The San Miguel Beermen (3-2) emerged victorious, adding another great game under their belt at the expense of the struggling Star Hotshots (1-3). They led by as much as 17 in the first half in what was a dominant display on both ends of the court. The Hotshots wouldn’t go quietly into the night as they quickly pounded the lead down to single-digits in the third quarter. It went down to as low as five points in the last two minutes of the game. The Beermen needed some clutch baskets from Arizona Reid to finally put them away. The aforementioned Reid led the way in the scoring department once again, pouring in 29 points on 47.8 TS%. He couldn’t replicate his 80% clip from distance against GlobalPort (just 1/6) but that didn’t really matter much with how unstoppable he was inside. He also contributed 11 boards and four dimes. June Mar Fajardo was named Best Player of the Game for his sixth career 20-20 game, recovering nicely from a poor showing last time out.
For the third straight game, the Beermen won on the strength of their defense. Not only were they aggressive guarding the man with the ball, they also showed great ball denial, especially on numerous cuts the Hotshots employ as part of the triangle. In effect, the Hotshots couldn’t really set up their offense in or around the paint. That also meant that they couldn’t take advantage of big-to-big passing or cuts to the rim, something that has killed the Beermen numerous times before. They did a good job funneling penetration into Fajardo whenever he was in the game, making sure that if the opposition could into the paint, they would have to contend with Fajardo’s height (leading to his four blocks and many alterations). This also led to the Hotshots attempting more threes than usual (25 3PTA compared to just 15.5 in their first three games), contributing even more to the Beermen’s efforts to shut down the interior. They could hardly move the ball either with ball denial everywhere – just 12 assists on 32 makes for them. Their shot chart is further proof of this:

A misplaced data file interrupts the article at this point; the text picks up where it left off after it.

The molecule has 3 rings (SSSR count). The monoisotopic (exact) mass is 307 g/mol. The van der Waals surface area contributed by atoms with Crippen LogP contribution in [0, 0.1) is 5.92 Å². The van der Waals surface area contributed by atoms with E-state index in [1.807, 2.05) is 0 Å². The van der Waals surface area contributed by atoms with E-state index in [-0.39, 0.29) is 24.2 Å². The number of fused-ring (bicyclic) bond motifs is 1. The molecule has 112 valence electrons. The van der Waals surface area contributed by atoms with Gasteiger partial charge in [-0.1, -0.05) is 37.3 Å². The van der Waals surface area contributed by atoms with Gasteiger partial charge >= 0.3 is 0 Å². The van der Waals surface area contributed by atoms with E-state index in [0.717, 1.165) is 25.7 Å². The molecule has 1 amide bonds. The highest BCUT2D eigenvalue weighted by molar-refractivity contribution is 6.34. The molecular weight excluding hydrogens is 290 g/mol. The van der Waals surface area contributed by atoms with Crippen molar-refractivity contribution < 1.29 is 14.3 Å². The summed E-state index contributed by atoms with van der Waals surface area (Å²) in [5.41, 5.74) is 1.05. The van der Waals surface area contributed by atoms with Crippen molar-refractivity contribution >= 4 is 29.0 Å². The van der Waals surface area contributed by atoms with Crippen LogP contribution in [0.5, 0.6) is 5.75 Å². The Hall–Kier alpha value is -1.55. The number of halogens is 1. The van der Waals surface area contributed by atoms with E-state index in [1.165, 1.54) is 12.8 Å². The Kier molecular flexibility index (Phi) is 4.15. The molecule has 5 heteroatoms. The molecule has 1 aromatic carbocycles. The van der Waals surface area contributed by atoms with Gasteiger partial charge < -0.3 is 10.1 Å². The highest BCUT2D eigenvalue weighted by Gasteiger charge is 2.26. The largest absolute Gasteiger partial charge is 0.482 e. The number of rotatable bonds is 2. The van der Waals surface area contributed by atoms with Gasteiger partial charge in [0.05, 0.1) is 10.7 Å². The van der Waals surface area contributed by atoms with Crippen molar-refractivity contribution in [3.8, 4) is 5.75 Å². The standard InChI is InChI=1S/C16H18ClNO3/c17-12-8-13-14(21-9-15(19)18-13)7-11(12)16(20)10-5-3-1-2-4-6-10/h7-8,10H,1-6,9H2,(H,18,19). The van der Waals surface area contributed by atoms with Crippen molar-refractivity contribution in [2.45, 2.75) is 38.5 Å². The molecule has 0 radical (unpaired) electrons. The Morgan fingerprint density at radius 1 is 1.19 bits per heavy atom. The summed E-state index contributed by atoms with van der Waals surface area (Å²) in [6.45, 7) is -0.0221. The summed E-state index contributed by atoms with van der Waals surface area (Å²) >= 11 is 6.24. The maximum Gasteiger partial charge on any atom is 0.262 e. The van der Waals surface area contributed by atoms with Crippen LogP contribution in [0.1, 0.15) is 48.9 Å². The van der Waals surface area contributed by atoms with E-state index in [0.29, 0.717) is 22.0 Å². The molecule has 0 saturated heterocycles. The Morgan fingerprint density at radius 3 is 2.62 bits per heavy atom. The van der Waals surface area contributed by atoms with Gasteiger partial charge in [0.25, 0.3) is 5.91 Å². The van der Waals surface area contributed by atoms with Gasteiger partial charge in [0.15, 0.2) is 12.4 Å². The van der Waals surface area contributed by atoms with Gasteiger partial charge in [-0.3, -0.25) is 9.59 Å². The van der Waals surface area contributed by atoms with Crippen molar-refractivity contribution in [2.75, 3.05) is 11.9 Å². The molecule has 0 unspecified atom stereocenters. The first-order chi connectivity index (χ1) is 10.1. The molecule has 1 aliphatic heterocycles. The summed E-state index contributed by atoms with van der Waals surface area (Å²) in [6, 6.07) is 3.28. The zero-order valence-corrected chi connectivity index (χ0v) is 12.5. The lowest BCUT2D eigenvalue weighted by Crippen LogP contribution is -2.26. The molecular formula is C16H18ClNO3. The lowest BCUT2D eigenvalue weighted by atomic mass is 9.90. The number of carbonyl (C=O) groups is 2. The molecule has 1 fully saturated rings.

Of course, their offense was no slouch either. I mentioned in my pregame how the Beermen should try to push the pace a bit to make the Hotshots uncomfortable. Turns out, they didn’t need to as they were perfectly fine slowing it down and playing the halfcourt game, in effect keeping their turnovers low. They got a lot of good looks from a lot of motion, a welcome change from the stagnant one-on-one action (aka watch Reid or Fajardo do something) last conference.
Lastly, the Beermen’s rebounding was simply superb as they held a huge 57-39 edge. Taking it even further, they grabbed 47.8% of their misses, 73.3% of the Hotshots’ misses, and 60.4% overall. If that doesn’t spell dominance, then check this: Chris Ross, Marcio Lassiter, and Alex Cabagnot totaled 18 rebounds, 11 more than ALL of the Hotshots’ bigs not named Blakely combined. Marc Pingris had six, Mick Pennisi had just one, and Joe De Vance a suprising zero.
Don’t Poke the Kraken